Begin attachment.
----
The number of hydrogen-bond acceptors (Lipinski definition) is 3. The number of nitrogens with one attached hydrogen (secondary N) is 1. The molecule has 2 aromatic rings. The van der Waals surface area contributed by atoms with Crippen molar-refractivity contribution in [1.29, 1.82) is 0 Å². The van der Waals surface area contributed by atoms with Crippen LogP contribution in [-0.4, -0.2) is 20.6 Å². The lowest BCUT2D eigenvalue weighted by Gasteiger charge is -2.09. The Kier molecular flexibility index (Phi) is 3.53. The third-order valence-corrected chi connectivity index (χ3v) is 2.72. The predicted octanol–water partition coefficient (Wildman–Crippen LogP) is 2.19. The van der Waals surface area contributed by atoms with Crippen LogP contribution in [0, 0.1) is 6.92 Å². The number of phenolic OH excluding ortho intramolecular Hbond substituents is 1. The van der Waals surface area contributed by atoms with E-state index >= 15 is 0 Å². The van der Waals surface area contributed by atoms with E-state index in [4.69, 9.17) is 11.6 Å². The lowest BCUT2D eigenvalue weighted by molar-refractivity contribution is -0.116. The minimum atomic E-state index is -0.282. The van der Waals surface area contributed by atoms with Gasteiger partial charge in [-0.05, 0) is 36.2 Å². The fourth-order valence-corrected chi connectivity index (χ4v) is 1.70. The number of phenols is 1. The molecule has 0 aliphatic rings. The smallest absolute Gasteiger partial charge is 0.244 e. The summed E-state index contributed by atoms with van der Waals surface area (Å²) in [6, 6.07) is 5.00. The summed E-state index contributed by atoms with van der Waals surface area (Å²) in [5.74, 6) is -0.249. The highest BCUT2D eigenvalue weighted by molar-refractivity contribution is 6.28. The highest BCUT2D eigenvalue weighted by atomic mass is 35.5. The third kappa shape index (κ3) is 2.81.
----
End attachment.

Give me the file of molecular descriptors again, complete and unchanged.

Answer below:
The number of hydrogen-bond acceptors (Lipinski definition) is 3. The number of nitrogens with one attached hydrogen (secondary N) is 1. The molecule has 2 aromatic rings. The van der Waals surface area contributed by atoms with Crippen molar-refractivity contribution in [1.29, 1.82) is 0 Å². The van der Waals surface area contributed by atoms with Crippen LogP contribution in [-0.4, -0.2) is 20.6 Å². The lowest BCUT2D eigenvalue weighted by Gasteiger charge is -2.09. The Kier molecular flexibility index (Phi) is 3.53. The third-order valence-corrected chi connectivity index (χ3v) is 2.72. The predicted octanol–water partition coefficient (Wildman–Crippen LogP) is 2.19. The van der Waals surface area contributed by atoms with Crippen LogP contribution in [0, 0.1) is 6.92 Å². The number of phenolic OH excluding ortho intramolecular Hbond substituents is 1. The van der Waals surface area contributed by atoms with E-state index >= 15 is 0 Å². The van der Waals surface area contributed by atoms with E-state index in [4.69, 9.17) is 11.6 Å². The lowest BCUT2D eigenvalue weighted by molar-refractivity contribution is -0.116. The minimum atomic E-state index is -0.282. The van der Waals surface area contributed by atoms with Gasteiger partial charge in [-0.05, 0) is 36.2 Å². The fourth-order valence-corrected chi connectivity index (χ4v) is 1.70. The number of phenols is 1. The molecule has 0 aliphatic rings. The smallest absolute Gasteiger partial charge is 0.244 e. The summed E-state index contributed by atoms with van der Waals surface area (Å²) in [6, 6.07) is 5.00. The summed E-state index contributed by atoms with van der Waals surface area (Å²) in [5.74, 6) is -0.249. The highest BCUT2D eigenvalue weighted by molar-refractivity contribution is 6.28. The highest BCUT2D eigenvalue weighted by atomic mass is 35.5. The third kappa shape index (κ3) is 2.81.